• 1/2-2/3 cup chopped parsley, removing larger stems.  Pack this down in the measuring cup, and 2/3 cup is preferred.
  • 1/8 cup chopped mint, more or less.
  • 2 scallions, chopped. Chop the white part at 1/8th inch, but let the greens go longer.
  • Juice of one lime (sub half or so of a lemon if desired)
  • 2.5 – 3 tablespoonsful of good quality extra virgin olive oil
  • Optional:  Half an English cucumber, diced. 
  • Freshly ground pepper, and sea salt (or pink Himalayan salt) to taste.  

Heat up the water, pour it over the bulger wheat in a large bowl.  Mix until all is wet, then cover and leave on the counter for 35-45 minutes.

During this time, chop up the rest of the ingredients.

Check to be sure the water has been absorbed by the Bulgar wheat, then drop in all the rest of the ingredients.  Start with 1/4 teaspoon salt, you can add more later when you know how all these ingredients work together.  Stir.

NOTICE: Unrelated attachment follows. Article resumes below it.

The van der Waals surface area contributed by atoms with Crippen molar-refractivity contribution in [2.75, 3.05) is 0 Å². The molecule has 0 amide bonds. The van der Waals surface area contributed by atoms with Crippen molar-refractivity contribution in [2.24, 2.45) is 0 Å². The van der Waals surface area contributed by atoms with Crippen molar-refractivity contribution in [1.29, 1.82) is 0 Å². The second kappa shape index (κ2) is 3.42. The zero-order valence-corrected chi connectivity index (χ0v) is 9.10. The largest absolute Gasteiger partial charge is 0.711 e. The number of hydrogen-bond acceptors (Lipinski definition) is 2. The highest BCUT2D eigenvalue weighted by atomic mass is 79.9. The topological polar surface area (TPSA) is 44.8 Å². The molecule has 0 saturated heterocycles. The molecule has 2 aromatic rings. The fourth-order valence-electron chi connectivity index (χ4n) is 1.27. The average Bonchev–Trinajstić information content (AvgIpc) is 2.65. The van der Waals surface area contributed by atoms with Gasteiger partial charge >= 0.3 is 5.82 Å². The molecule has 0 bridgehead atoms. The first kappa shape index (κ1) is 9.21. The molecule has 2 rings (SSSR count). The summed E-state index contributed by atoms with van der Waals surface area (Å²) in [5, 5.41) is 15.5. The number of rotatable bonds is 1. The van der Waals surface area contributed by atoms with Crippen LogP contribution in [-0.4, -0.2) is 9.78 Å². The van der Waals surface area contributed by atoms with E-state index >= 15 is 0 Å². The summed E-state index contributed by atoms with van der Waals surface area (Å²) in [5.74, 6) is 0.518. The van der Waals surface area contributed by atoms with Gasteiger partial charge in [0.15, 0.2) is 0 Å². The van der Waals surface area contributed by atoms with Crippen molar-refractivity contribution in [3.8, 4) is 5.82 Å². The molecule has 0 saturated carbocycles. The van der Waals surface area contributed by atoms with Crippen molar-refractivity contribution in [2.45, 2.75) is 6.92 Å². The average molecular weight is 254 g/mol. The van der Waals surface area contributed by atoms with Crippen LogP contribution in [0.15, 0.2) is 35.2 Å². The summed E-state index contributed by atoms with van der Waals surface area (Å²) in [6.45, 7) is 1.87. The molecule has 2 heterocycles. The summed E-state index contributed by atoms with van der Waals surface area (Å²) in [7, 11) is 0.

Refrigerate (covered) for at least an hour.  You can make a day ahead, and still have leftovers for a few days after.  If needed, at this point add more salt or pepper.

Tabbouleh, recipe, Bulgar wheat, parsley, mint, mid-east, middle eastern

Harvesting parsley, rosemary, tulsi/holy basil. Mostly, it appears, parsley!

Some of the extra parsley can (and will be) frozen. The plan here is to attempt this by putting it in freezer bags, no blanching.


Health benefits of parsley  (Petroselinum crispum):  

This veggie is high in Vitamin K, as well as in calcium.   A very nutritious source of minerals and other goodies, especially when treated as a vegetable (as in, say, tabbouleh or perhaps even a smoothie), instead of just a herb or garnish.  It is native to the Mediterranean world, and in temperate climates grows as a biannual, flowering and going to seed in its second year.